This article is sponsored by Intuit Small Business.
In some ways, being your own boss feels like a modern version of the American Dream. At least, the Instagram-friendly “#bossbabe” idea of it: making money while working from anywhere, as long as “anywhere” is a white sand beach with crystal blue water and cocktail service.
But like the Instagram version of anything, there’s a lot of mythology that goes into that idea of entrepreneurship.
As a small business owner, most of my “working from anywhere” happens at a small desk in the corner of my apartment, in a space that also functions as my bedroom. I keep inventory tucked into every free corner of the one bedroom I share with my husband, digging products out from storage containers under the bed, the back of the closet, the top shelf of the pantry and the inside of the ottoman whenever I get an order.
While the work that goes into running a business differs for every entrepreneur, many of the myths surrounding small business ownership are universal. That’s why we’ve partnered with QuickBooks Live Bookkeeping to help you recognize them and avoid unrealistic expectations while pursuing your own being-your-own-boss dreams.
Myth #1: All You Need Is Passion and a Good Idea
Just because you have a good idea or a project you’re passionate about, doesn’t mean you have a viable business idea that other people will buy into. The problem with the “pursue your passion” narrative, especially when it comes to starting a business, is that it prioritizes what you care about. But running a successful business relies on providing a product or service that’s valuable to others.
Even if you have what you might consider a great idea and a passion for pursuing it, that doesn’t mean that anyone else will see it that way, much less be willing to pay for it. In other words, people don’t pay you to be passionate. They pay you to solve a problem or fulfill a need for them. If you want to build a successful business, your focus can’t just be on your own passions and ideas, it has to be on serving the needs of your clients and customers.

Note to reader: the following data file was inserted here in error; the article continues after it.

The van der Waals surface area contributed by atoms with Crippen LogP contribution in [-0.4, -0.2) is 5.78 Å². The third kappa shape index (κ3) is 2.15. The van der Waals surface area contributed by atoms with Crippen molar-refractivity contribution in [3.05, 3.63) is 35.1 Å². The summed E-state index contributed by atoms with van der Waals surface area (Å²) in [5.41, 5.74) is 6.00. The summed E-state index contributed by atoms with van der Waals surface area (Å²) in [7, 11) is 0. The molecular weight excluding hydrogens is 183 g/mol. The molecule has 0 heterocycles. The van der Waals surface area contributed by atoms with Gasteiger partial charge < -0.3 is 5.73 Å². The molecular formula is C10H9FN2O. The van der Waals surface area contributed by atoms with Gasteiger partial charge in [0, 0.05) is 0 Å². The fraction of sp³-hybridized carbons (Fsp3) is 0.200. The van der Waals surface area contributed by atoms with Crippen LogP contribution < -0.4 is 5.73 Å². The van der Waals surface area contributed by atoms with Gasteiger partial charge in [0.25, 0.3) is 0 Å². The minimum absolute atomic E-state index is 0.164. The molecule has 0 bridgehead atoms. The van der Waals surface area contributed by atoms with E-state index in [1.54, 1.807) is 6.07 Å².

Myth #2: You Have to Do ALL The Things
Though you might be the one that’s accountable for everything that happens in your business, you don’t have to be the one actually running every aspect of it.
There’s a lot that goes into operating a business that goes far beyond delivering whatever product or service you provide — from making sales to sweeping the floors. When you’re in start-up mode, you’re probably taking on a lot of those tasks, but the more you can learn to delegate, the more time you’ll be able to dedicate to the work of growing your company.
For example, you might make incredible custom furniture, but the skill of creating that furniture is different from the skill of running a custom furniture business where you’re not just focused on design and carpentry, but you’re also tasked with generating the sales and managing the cash flow that keeps your business afloat.
While you might not be able to hire employees right away, you can utilize business tools to better leverage your resources. For example, utilizing a tool QuickBooks Live Bookkeeping, which assigns you a dedicated expert to ensure your financial records are accurate and up to date, can help free up your time to focus on the parts of your business that only you can do.
When you do begin to grow, and start hiring contractors and employees, you can further leverage tools like QuickBooks Payroll to manage your payroll and access a suite of services from HR to health benefits.